The xylophone (from the Greek words ξύλον—xylon, "wood" + φωνή—phonē, "sound, voice", meaning "wooden sound") is a musical instrument in the percussion family that consists of wooden bars struck by mallets. Each bar is an idiophone tuned to a pitch of a musical scale, whether pentatonic or heptatonic in the case of many African and Asian instruments, diatonic in many western children's instruments, or chromatic for orchestral use.
The term xylophone may be used generally, to include all such instruments, such as the marimba, balafon and even the semantron. However, in the orchestra, the term xylophone refers specifically to a chromatic instrument of somewhat higher pitch range and drier timbre than the marimba, and these two instruments should not be confused.
The term is also popularly used to refer to similar instruments of the lithophone and metallophone types. For example, the Pixiphone and many similar toys described by the makers as xylophones have bars of metal rather than of wood, and so are in organology regarded as a glockenspiels rather than as xylophones. This misnomer was also popularised by the Sooty show, in which the metal-barred instrument he plays is always described as a xylophone.
The modern western xylophone has bars of rosewood, paduk, or various synthetic materials such as fiberglass or fiberglass-reinforced plastic which allows a louder sound. Some can be as small a range as 2½ octaves but concert xylophones are typically 3½ or 4 octaves. The xylophone is a transposing instrument: its parts are written one octave below the sounding notes. Xylophones should be played with very hard rubber, polyball, or acrylic mallets. Sometimes medium to hard rubber mallets, very hard core, or yarn mallets are used for softer effects. Lighter tones can be created on xylophones by using wooden-headed mallets made from rosewood, ebony, birch, or other hard woods.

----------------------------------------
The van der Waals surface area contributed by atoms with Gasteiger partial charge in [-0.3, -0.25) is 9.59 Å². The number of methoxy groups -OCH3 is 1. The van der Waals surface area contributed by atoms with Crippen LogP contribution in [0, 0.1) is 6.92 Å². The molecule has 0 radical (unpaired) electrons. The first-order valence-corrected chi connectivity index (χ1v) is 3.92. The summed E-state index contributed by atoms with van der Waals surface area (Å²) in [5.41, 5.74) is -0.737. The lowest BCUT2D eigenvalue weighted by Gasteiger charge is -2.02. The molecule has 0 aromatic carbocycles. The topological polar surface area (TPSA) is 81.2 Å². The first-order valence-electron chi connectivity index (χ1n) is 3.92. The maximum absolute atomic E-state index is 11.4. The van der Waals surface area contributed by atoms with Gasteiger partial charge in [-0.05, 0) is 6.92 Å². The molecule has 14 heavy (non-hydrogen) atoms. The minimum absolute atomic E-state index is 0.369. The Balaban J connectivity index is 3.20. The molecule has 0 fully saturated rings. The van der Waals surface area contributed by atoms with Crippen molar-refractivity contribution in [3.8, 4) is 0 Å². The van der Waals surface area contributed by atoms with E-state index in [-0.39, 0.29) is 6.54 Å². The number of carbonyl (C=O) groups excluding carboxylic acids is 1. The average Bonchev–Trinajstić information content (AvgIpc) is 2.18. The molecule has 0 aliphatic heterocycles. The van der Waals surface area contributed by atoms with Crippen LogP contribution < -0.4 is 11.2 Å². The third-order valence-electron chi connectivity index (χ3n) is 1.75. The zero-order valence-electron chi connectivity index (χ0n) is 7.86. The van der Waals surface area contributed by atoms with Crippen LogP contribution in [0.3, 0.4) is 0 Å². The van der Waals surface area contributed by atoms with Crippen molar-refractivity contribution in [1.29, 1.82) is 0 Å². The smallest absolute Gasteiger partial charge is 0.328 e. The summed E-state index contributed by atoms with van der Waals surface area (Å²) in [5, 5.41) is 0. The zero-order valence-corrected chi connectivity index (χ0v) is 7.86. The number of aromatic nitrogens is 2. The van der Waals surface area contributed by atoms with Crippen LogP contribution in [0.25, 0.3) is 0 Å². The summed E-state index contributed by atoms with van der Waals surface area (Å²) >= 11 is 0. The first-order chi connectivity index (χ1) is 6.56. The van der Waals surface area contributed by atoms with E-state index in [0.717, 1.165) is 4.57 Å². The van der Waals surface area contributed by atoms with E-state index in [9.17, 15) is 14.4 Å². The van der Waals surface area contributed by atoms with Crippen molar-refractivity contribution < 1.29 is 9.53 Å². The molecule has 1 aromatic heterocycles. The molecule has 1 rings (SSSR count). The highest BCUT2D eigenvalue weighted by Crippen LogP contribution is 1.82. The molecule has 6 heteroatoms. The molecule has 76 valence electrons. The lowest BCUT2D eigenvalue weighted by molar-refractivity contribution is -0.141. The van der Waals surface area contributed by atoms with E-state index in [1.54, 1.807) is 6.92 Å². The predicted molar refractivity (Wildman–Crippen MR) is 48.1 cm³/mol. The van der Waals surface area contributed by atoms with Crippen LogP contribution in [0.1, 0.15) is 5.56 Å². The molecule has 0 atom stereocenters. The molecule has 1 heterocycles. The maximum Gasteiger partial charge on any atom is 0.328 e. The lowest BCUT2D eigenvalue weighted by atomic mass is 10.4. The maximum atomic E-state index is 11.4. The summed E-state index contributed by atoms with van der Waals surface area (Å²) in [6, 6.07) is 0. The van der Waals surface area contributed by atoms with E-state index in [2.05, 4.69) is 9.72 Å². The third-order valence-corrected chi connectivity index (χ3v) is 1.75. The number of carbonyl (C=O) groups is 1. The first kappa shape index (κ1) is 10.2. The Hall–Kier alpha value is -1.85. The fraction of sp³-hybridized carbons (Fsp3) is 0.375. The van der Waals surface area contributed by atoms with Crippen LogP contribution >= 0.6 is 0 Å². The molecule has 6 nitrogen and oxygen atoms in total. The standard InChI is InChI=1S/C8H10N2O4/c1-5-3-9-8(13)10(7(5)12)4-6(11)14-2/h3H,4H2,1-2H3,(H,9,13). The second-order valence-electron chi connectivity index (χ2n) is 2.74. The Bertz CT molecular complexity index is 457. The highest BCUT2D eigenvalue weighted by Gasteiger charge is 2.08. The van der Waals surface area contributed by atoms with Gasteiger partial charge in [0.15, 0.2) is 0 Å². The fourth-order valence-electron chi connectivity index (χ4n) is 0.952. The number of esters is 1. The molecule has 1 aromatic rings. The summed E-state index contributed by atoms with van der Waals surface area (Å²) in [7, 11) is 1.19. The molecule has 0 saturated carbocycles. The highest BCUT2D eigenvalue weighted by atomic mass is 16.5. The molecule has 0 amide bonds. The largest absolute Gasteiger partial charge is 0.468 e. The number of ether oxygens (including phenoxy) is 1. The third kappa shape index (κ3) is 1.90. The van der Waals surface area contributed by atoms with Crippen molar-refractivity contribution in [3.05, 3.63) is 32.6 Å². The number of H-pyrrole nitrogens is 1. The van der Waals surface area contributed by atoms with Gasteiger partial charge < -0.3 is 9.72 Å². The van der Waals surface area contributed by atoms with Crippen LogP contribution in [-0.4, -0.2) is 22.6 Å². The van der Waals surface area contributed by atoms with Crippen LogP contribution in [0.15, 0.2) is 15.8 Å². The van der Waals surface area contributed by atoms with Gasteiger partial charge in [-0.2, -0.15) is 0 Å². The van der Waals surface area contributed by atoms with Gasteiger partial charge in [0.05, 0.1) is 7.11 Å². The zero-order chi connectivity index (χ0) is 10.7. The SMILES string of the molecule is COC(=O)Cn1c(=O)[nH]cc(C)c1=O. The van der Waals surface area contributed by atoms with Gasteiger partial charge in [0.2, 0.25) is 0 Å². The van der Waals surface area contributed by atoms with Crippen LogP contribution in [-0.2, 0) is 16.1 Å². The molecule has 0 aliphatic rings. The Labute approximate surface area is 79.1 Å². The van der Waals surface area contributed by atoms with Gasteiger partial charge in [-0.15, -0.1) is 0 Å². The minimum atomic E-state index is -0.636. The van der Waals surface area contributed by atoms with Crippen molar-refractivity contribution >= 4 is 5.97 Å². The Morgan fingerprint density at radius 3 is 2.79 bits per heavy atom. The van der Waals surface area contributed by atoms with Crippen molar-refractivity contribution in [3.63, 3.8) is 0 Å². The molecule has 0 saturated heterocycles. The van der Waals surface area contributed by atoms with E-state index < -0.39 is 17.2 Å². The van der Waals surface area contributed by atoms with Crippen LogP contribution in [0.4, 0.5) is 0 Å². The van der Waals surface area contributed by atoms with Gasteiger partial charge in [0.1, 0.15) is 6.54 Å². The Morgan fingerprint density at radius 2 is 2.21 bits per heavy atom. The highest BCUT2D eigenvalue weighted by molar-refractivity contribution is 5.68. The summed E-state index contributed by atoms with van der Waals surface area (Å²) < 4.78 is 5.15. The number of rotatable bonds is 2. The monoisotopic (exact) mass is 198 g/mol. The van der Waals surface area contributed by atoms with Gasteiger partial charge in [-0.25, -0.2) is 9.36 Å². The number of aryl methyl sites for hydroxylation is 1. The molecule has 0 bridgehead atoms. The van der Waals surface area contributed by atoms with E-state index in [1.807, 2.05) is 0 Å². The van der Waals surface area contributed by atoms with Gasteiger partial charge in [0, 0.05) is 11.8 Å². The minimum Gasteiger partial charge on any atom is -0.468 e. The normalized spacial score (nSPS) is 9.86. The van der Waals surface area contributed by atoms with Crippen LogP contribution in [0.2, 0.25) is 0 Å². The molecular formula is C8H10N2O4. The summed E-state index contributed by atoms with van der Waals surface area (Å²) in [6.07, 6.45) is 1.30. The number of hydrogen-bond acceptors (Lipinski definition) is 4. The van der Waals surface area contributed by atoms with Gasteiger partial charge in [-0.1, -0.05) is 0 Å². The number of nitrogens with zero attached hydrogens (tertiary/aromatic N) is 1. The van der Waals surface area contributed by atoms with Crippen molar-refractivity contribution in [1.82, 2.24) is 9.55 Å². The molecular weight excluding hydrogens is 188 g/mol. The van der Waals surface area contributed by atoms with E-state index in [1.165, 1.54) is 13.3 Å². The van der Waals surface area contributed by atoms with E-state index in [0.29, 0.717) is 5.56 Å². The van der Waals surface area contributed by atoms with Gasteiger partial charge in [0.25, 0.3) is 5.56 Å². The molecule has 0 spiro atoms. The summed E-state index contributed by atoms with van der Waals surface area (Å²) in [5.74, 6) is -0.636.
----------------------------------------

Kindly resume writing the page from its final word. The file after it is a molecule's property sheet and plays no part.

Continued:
Concert xylophones have tube resonators below the bars to enhance the tone and sustain. Frames are made of wood or cheap steel tubing: more expensive xylophones feature height adjustment and more stability in the stand. In other music cultures some versions have gourds that act as Helmholtz resonators. Others are "trough" xylophones with a single hollow body that acts as a resonator for all the bars. Old methods consisted of arranging the bars on tied bundles of straw, and, as still practiced today, placing the bars adjacent to each other in a ladder-like layout. Ancient mallets were made of willow wood with spoon-like bowls on the beaten ends.
The instrument has obscure, ancient origins. According to Nettl, it originated in southeast Asia and came to Africa c. 500 AD when a group of Malayo-Polynesian speaking peoples migrated to Africa. One piece of evidence for this is the similarity between East African xylophone orchestras and Javanese and Balinese gamelan orchestras. This, however has been questioned by ethnomusicologist and linguist Roger Blench who posits an independent origin in Africa.